When it comes to children's entertainment in Australia, The Wiggles immediately spring to mind, and while the group has been around for 20 years, its strides in the diversity space have been more recent.
Who Is Tsehay Hawkins?
Hawkins, who was born in Ethiopia and grew up in Australia, was one of three people of colour (POC) recently announced as part of The Wiggles' Fruit Salad TV cast on YouTube. The 16-year-old can be followed on Instagram here here.
Watkins joining The Wiggles over 10 years ago was monumental for female representation, and now Hawkins stepping into her shoes is another praiseworthy moment as she's the first Black woman to be a main cast member of The Wiggles.
When I watched The Wiggles in the 90s while growing up, the founding members were on my TV screen, of which only one was a POC, Jeff Fatt. I loved the group and nothing will take away from the fond memories I have of imitating the 'Hot Potato' dance or begging my mum to buy me a Dorothy the Dinosaur tail to wear to pre-school.
But what we watch when we're young has a significant impact on how we form views of the world and ourselves. Those formative years are critical as we learn from the media what society deems acceptable and what it expects from us.
For me, as a brown girl, the daughter of Fijian Indian immigrants, the only person I remember seeing that I could visually relate to was Black British presenter Trisha Goddard from Play School.
From today, when young children from culturally diverse backgrounds see Hawkins donning the yellow skivvy, they will learn that it's OK to look how they do, that they have a place at school, on their local sport team and on TV.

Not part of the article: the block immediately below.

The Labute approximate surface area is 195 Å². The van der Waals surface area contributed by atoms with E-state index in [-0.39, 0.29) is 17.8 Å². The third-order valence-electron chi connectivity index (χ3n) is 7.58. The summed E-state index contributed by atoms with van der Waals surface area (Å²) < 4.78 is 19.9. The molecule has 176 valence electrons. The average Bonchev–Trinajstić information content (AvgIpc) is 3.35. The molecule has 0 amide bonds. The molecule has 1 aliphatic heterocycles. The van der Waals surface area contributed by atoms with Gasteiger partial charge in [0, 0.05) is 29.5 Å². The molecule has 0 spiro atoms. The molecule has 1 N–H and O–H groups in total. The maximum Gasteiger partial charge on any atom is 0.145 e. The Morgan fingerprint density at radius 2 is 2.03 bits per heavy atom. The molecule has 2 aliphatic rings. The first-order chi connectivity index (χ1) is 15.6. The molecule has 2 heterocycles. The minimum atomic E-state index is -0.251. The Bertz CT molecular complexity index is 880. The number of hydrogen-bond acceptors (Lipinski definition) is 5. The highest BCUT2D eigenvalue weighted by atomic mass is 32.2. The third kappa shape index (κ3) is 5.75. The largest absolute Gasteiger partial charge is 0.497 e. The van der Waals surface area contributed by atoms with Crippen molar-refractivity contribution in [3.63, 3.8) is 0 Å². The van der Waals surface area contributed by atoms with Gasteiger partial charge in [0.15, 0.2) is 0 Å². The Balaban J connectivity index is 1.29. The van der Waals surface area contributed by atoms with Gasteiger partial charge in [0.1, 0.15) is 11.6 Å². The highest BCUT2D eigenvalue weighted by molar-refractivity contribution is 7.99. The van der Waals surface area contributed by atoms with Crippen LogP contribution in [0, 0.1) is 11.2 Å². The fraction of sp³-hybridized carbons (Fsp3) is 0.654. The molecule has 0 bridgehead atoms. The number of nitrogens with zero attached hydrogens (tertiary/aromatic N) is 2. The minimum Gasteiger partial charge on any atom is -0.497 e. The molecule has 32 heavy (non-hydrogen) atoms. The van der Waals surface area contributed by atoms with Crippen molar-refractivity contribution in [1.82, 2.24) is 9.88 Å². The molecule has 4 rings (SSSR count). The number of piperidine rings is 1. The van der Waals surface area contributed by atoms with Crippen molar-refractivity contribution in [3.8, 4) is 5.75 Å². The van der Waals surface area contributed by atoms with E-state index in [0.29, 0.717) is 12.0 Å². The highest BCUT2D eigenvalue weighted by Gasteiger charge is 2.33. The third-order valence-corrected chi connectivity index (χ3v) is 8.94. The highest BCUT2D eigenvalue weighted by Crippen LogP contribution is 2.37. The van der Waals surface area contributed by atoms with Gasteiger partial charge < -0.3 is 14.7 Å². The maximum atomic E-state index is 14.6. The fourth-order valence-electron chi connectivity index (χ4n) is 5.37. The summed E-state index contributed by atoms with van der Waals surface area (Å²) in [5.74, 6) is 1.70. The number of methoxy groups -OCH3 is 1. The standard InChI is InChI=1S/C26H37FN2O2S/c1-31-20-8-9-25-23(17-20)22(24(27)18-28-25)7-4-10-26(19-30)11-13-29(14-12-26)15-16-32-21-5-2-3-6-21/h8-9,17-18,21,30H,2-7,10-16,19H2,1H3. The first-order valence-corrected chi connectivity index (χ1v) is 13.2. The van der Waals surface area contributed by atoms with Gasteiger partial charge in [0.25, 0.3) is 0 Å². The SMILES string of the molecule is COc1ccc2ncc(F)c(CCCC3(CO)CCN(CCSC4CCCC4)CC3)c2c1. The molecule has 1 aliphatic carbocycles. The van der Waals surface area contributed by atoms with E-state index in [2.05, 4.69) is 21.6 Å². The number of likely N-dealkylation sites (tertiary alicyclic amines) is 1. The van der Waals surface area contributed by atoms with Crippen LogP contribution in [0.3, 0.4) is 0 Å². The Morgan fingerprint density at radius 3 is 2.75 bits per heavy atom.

I'm not alone in recalling a childhood that lacked culturally diverse role models in media.
Culture critic Vyshnavee Wijekumar told the ABC's The World Today radio program this morning that she struggled to find her place growing up as she navigated the Sri Lankan Tamil Culture at home and then "a kind of colonial Western system through the education system, and through social interactions" outside of home.
"You always felt like you were trying to aspire to a lifestyle or a type of community that you could never really quite fit in," she said.
"I think that's why representation is so important to show that there are other experiences outside of the dominant white narrative. Young children should see that so that they know that their experiences and their culture and their practice is just as important."
In August First Nations ballerina Evie Ferris was announced as one of four additions to The Wiggles' Fruit Salad TV lineup on YouTube alongside Chinese Australian dancer Kelly Hamilton, Justice Crew member John Pearce of Filipino descent and Hawkins.
Ferris agreed representation on The Wiggles is truly needed for its young audience because kids form perspectives in those early years.
"At that age, we learn without even realising and we're just absorbing everything that we see and hear," she told Refinery29 Australia.
"It might not be as monumental for some children, but if someone can turn on the TV and then take what they see and then believe that they're good enough and special enough to go for really big goals, then that's absolutely what we're trying to do."
Tsehay will soon join Anthony Field, Lachy Gillespie and Simon Pryce on The Wiggles' Fruit Salad TV Big Show arena tour around Australia, which will also feature Ferria, Hamilton and Pearce.
As excited as I am for The Wiggles' other big announcement today, an over 18s event featuring the original cast, I can't help but reserve the majority of my warm and fuzzy energy for Hawkins joining the group.
It's another step towards greater representation on screen and I know there'll be many young faces feeling feel seen and heard. And for that, I'll whip out my Dorothy the Dinosaur tail to do my own happy (Hot Potato) dance.